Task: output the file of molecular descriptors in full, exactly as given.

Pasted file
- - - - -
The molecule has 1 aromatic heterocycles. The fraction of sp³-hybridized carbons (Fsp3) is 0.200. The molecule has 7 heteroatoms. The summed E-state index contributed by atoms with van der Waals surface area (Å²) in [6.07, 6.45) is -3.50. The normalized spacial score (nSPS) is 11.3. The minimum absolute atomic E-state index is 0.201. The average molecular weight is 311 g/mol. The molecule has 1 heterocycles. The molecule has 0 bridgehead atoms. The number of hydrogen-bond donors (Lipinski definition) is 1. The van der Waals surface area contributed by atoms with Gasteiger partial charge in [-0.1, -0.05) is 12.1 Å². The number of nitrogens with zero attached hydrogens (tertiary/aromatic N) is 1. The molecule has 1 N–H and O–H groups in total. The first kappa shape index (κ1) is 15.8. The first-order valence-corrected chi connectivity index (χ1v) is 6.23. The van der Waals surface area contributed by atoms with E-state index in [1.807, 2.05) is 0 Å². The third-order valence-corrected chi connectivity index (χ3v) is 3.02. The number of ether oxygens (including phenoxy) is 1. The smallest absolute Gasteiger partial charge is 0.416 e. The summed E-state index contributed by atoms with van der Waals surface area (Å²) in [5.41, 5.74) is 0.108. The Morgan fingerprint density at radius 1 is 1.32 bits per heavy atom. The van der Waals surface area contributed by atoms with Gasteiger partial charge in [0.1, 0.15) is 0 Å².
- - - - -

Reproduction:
The molecule has 1 aromatic heterocycles. The fraction of sp³-hybridized carbons (Fsp3) is 0.200. The molecule has 7 heteroatoms. The summed E-state index contributed by atoms with van der Waals surface area (Å²) in [6.07, 6.45) is -3.50. The normalized spacial score (nSPS) is 11.3. The minimum absolute atomic E-state index is 0.201. The average molecular weight is 311 g/mol. The molecule has 1 heterocycles. The molecule has 0 bridgehead atoms. The number of hydrogen-bond donors (Lipinski definition) is 1. The van der Waals surface area contributed by atoms with Gasteiger partial charge in [-0.1, -0.05) is 12.1 Å². The number of nitrogens with zero attached hydrogens (tertiary/aromatic N) is 1. The molecule has 1 N–H and O–H groups in total. The first kappa shape index (κ1) is 15.8. The first-order valence-corrected chi connectivity index (χ1v) is 6.23. The van der Waals surface area contributed by atoms with E-state index in [1.807, 2.05) is 0 Å². The third-order valence-corrected chi connectivity index (χ3v) is 3.02. The number of ether oxygens (including phenoxy) is 1. The smallest absolute Gasteiger partial charge is 0.416 e. The summed E-state index contributed by atoms with van der Waals surface area (Å²) in [5.41, 5.74) is 0.108. The Morgan fingerprint density at radius 1 is 1.32 bits per heavy atom. The van der Waals surface area contributed by atoms with Gasteiger partial charge in [0.1, 0.15) is 0 Å².